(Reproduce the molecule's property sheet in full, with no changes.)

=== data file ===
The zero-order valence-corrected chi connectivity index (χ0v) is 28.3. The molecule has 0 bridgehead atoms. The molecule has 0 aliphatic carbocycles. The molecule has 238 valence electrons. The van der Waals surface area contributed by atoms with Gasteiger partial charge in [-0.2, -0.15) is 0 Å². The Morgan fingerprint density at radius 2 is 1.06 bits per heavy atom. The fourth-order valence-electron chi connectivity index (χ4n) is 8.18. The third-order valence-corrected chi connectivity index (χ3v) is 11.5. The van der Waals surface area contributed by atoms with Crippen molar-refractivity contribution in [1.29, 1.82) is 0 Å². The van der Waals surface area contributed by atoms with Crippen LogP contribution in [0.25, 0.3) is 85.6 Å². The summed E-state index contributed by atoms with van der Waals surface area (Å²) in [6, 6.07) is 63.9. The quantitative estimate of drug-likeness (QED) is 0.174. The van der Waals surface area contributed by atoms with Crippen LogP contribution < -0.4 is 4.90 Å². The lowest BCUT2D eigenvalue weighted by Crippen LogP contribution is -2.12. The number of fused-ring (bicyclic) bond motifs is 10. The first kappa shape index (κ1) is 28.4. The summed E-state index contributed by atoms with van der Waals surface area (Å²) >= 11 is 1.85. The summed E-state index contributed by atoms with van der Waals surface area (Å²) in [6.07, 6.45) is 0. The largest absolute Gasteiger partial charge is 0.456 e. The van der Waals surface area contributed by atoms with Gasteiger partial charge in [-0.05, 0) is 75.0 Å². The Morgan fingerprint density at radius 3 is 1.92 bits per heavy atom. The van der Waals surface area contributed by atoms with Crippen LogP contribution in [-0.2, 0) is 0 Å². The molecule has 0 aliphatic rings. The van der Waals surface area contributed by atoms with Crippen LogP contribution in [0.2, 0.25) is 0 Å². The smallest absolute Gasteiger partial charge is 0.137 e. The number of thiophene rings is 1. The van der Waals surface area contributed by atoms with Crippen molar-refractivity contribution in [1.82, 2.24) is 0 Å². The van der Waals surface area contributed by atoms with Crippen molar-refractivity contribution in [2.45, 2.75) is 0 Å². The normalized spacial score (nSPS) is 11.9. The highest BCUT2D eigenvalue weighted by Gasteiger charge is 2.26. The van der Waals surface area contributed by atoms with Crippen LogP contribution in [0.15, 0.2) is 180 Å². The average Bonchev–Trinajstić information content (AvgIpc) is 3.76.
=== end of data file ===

The zero-order valence-corrected chi connectivity index (χ0v) is 28.3. The molecule has 0 bridgehead atoms. The molecule has 0 aliphatic carbocycles. The molecule has 238 valence electrons. The van der Waals surface area contributed by atoms with Gasteiger partial charge in [-0.2, -0.15) is 0 Å². The Morgan fingerprint density at radius 2 is 1.06 bits per heavy atom. The fourth-order valence-electron chi connectivity index (χ4n) is 8.18. The third-order valence-corrected chi connectivity index (χ3v) is 11.5. The van der Waals surface area contributed by atoms with Crippen molar-refractivity contribution in [1.29, 1.82) is 0 Å². The van der Waals surface area contributed by atoms with Crippen LogP contribution in [0.25, 0.3) is 85.6 Å². The summed E-state index contributed by atoms with van der Waals surface area (Å²) in [6, 6.07) is 63.9. The quantitative estimate of drug-likeness (QED) is 0.174. The van der Waals surface area contributed by atoms with Crippen LogP contribution < -0.4 is 4.90 Å². The lowest BCUT2D eigenvalue weighted by Crippen LogP contribution is -2.12. The number of fused-ring (bicyclic) bond motifs is 10. The first kappa shape index (κ1) is 28.4. The summed E-state index contributed by atoms with van der Waals surface area (Å²) >= 11 is 1.85. The summed E-state index contributed by atoms with van der Waals surface area (Å²) in [6.07, 6.45) is 0. The largest absolute Gasteiger partial charge is 0.456 e. The van der Waals surface area contributed by atoms with Gasteiger partial charge in [-0.05, 0) is 75.0 Å². The Morgan fingerprint density at radius 3 is 1.92 bits per heavy atom. The van der Waals surface area contributed by atoms with Crippen LogP contribution in [-0.2, 0) is 0 Å². The molecule has 0 aliphatic rings. The van der Waals surface area contributed by atoms with Crippen LogP contribution in [0.2, 0.25) is 0 Å². The smallest absolute Gasteiger partial charge is 0.137 e. The number of thiophene rings is 1. The van der Waals surface area contributed by atoms with Crippen molar-refractivity contribution in [1.82, 2.24) is 0 Å². The van der Waals surface area contributed by atoms with Crippen molar-refractivity contribution in [2.45, 2.75) is 0 Å². The normalized spacial score (nSPS) is 11.9. The highest BCUT2D eigenvalue weighted by Gasteiger charge is 2.26. The van der Waals surface area contributed by atoms with Crippen LogP contribution in [0.15, 0.2) is 180 Å². The average Bonchev–Trinajstić information content (AvgIpc) is 3.76.